AM: What can employers do to help their staff reverse burnout?

TM: Set boundaries and commit to upholding them. At Ethical Swag, we have team members that are so incredibly committed to our mission that they won't take time when they need it. While that commitment comes from a good place, it isn't good for them or for the company.

It's also important that as magers, we can accept criticism with openness and without reprimand, conscious, or otherwise. I've come to realize that sometimes my actions exemplify a pace or approach that sets unrealistic expectations for the rest of my team. I need to be reminded that what works for me doesn't necessarily work for others. My responsibility as a manager is to create an environment where staff feel safe to call me out and put me in my place! We do that by keeping our larger goals in mind, and understanding that bumps along the way - even when they feel like personal critiques - are a small price to pay for the kind of sucess we might see.


AM: These ideas are wonderful, but sadly they are not yet commonplace. What strategies would you suggest to raise awareness about the importance of supporting the mental wellness of employees?

TM: We need to create environments where employees can show up to work as themselves. When I started my career, the industry ‘normal’ was to compartmentalize our lives between home and work. There is a blurring that is happening, accelerated by COVID, that I think is healthy.
One strategy is to implement a practice of trust and control with your employees. If we approach individuals on the basis of trust, and bet on their capacity rather than their incapacity — that they are reliable and self-motivated rather than untrustworthy — that baseline assumption creates a safe environment for employees to ask for help, step back if needed, and perform at the top of their capacities. If you assume the best, that’s often what people will show you.


AM: What are a few of the most common mistakes you have seen people make when they try to reverse burnout in themselves or others? What can they do to avoid those mistakes?

TM: I have seen that you can’t use the same strategies that lead to burn out to get you out of it!! The key is patience!! It won’t happen immediately. The burnout didn’t happen overnight, it resulted from a long run of habits that weren’t serving the person, but were instead serving the work. It’s unrealistic to expect a full recovery to come with the dawn of that realization.
A series of small steps, exercised consistently, will go much farther in recovering a sense of personal trust than any strategy that’s meant to rush the process. We need to create space and allow time, with support, to heal — to reverse those habits and show up for ourselves over and over until we cement that as our new personal ‘normal’ moving forward.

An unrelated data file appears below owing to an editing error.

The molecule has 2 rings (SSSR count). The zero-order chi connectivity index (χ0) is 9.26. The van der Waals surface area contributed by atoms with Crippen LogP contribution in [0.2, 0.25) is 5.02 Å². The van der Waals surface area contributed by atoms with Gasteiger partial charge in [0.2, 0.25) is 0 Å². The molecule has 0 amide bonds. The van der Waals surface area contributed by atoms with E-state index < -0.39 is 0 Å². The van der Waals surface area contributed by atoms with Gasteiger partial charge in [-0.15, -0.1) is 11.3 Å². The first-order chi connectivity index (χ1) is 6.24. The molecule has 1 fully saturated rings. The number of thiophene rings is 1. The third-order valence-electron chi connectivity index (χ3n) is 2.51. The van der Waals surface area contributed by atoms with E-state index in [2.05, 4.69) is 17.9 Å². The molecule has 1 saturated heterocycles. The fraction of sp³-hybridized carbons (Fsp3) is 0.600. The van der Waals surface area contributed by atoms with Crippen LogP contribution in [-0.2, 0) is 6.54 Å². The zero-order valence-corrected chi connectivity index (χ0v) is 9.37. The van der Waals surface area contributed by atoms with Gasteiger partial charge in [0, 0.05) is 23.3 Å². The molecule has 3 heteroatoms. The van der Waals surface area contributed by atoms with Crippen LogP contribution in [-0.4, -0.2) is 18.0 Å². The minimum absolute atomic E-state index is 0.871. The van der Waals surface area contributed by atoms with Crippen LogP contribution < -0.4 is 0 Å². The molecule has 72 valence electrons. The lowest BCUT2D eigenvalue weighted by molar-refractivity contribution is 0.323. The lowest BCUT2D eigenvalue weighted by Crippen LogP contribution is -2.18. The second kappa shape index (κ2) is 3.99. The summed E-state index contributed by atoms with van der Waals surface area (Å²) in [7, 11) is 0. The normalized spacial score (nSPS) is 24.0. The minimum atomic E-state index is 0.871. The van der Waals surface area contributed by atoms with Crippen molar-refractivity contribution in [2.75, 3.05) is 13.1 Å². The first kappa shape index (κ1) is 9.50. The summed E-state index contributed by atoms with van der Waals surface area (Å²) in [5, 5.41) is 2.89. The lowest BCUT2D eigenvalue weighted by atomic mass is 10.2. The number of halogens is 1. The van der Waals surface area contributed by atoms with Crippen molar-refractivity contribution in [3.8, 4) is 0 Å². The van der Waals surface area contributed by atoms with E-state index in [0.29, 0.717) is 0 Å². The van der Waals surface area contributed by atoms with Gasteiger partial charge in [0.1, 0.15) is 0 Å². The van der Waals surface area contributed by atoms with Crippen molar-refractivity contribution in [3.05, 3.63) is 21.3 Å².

AM: If you could inspire a movement that would bring the most amount of good for the greatest number of people, what would that be? You never know what your idea can trigger.

TM: I would like to see us redefine what success looks like in business. Rather than shareholder value as the only measure of success, I would like to see us consider the well-being of employees and our impact on others as having equal weight.
We approach business like a machine. After many years of experimentation, we’ve learned real lessons in why that approach quite literally can’t coexist with a healthy human element. If we consider a corporation as an ecosystem, which it no doubt is, then the human side would be much more evident as a non-negotiable.
Corporations can make significant impacts with their income beyond paying dividends. If we redefine what success looks like, paying higher wages and investing in sustainable practices will increase benefits for far more people and our planet. That would be a more accurate understanding of the holistic sense of a business. Countless studies show that this is also a profitable practice; overall profits increase when employees are treated in a way that makes them more engaged and more present. But the intention comes first: business can’t come at the expense of the people behind it.


AM: Is there a person in the world, or in the US, whom you would love to have a private breakfast or lunch with, and why?
TM: I would love to have lunch with P!NK. She rocks, literally. I love her music, love her attitude and love her “don’t give a $#%^” factor. She is for art and music what we need more of in business!

AM: Thank you for these fantastic insights. We greatly appreciate the time you spent on this.



Authority Magazine


Originally published on Authority Magazine
Author: Authority Magazine
Disclaimer: This article is being reproduced in its entirety on our website because we have being interviewed, quoted, or mentioned. Ethical Swag is not the author or proprietor of this content.